Opinions on what a writer *should* do are as many, and as varied, as there are writers. Even editors and publishers have opinions about what writers should do. It's annoying as hell. "Follow your heart," they say. Then in the next breath, they tell you what your heart should be telling you to do. Did I mention it's annoying as hell?
I'm in the last year of my membership with the Romance Writers of America (RWA). I joined way back in 2003 when the prevailing opinion was that if you wanted to be taken seriously as a writer, you joined. There was a time I read the monthly magazine, Romance Writers Report (RWR), from cover-to-cover. Times change. Career directions and aspirations change. Life happens. Organizations want too much money for too small a return. They send nasty-toned letters saying you owe them postage for the letter they just sent you because you haven't renewed your membership. (I guess I'll get another in 2017 when I really don't renew.)
I've alluded to them but I don't know if I've ever directly addressed an RWR article before, but I want to do so now. In the November 2016 issue, there's a good article by Adrienne deWolfe, "Beware the Manuscript Under the Bed." In it, she cautions writers to think carefully before they spend a lot of time reworking old manuscripts. Her advice, her good advice, is to write forward. That is to say, forget your old work and concentrate on the new. I agree, with one caveat.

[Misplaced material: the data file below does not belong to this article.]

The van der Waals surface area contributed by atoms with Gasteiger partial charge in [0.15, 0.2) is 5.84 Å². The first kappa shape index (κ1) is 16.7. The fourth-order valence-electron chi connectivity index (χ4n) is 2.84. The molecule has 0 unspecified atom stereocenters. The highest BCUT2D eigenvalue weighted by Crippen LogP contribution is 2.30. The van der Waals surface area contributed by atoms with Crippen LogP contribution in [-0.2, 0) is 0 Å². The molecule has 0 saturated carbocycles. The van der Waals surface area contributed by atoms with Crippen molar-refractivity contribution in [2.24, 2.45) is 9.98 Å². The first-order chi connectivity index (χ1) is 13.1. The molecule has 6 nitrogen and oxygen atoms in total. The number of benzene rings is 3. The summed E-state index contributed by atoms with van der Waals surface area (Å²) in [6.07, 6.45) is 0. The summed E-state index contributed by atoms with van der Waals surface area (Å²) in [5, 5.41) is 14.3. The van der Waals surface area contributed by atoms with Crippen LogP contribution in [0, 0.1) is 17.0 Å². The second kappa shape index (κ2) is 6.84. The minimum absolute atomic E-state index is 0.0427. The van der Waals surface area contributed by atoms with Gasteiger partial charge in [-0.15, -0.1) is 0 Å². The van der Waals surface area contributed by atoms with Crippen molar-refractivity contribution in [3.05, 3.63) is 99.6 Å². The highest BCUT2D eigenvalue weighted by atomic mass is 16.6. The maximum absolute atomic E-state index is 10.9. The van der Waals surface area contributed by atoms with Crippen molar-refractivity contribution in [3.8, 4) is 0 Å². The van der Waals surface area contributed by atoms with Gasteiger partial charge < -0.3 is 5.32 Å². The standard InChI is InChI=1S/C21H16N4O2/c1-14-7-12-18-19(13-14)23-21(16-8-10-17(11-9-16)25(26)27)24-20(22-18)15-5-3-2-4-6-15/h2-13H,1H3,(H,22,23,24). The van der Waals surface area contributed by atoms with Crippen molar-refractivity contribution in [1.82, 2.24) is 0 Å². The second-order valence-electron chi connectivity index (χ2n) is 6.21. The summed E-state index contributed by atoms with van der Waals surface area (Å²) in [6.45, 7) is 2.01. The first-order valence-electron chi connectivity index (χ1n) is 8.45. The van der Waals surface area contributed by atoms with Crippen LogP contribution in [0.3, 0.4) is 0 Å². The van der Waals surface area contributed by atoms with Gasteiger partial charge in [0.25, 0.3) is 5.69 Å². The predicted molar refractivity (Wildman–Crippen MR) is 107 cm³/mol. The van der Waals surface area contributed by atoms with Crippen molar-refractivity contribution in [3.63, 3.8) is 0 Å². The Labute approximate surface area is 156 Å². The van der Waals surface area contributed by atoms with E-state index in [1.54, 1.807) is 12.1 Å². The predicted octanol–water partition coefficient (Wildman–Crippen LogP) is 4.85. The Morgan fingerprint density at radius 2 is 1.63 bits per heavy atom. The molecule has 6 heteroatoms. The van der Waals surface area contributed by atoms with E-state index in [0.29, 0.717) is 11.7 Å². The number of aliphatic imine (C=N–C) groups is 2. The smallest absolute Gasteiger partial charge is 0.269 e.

As writers, we all have that one special story that is never left in the past. Those characters are with us, lurking, waiting to come out and play during our quiet times. They live in that one story we wrote and loved, and have since envisioned in countless new ways. For some of us, that story is no longer in print. Mine hasn't been in print for a decade.
Having years of experience, I look back at that special story and recognize how much I've improved in the craft of writing. I agree with Ms. deWolfe that pulling that particular manuscript out and dusting it off would be ill-advised - if I'm rewriting entirely for the market, i.e., the money.
Advice frequently given to both new and experienced authors is to write what you know, write what you love. Sometimes you get lucky and it plays well to current markets. Other times, not so much. You are your very first reader so read with watchful, informed eyes.
Publishing today is vastly changed from the historical view. There's a glut of books available. Getting read often means giving away for free the work one spent months creating. Is that writing to the market?
The characters in that old story of mine are ones I know well. They've lived with me for twenty years. I don't want to leave them tucked away in the recesses of my mind. Nor do I want to spend months reworking an old manuscript. I like that old manuscript just the way it is. It's the first story I contracted for publication. It's a keepsake.
The solution, for me, and one Ms. deWolfe doesn't mention is to awaken those characters that I know so well into a new adventure. Dream a new beginning for them and write it forward. Isn't that the best of both worlds? I think it is, for me.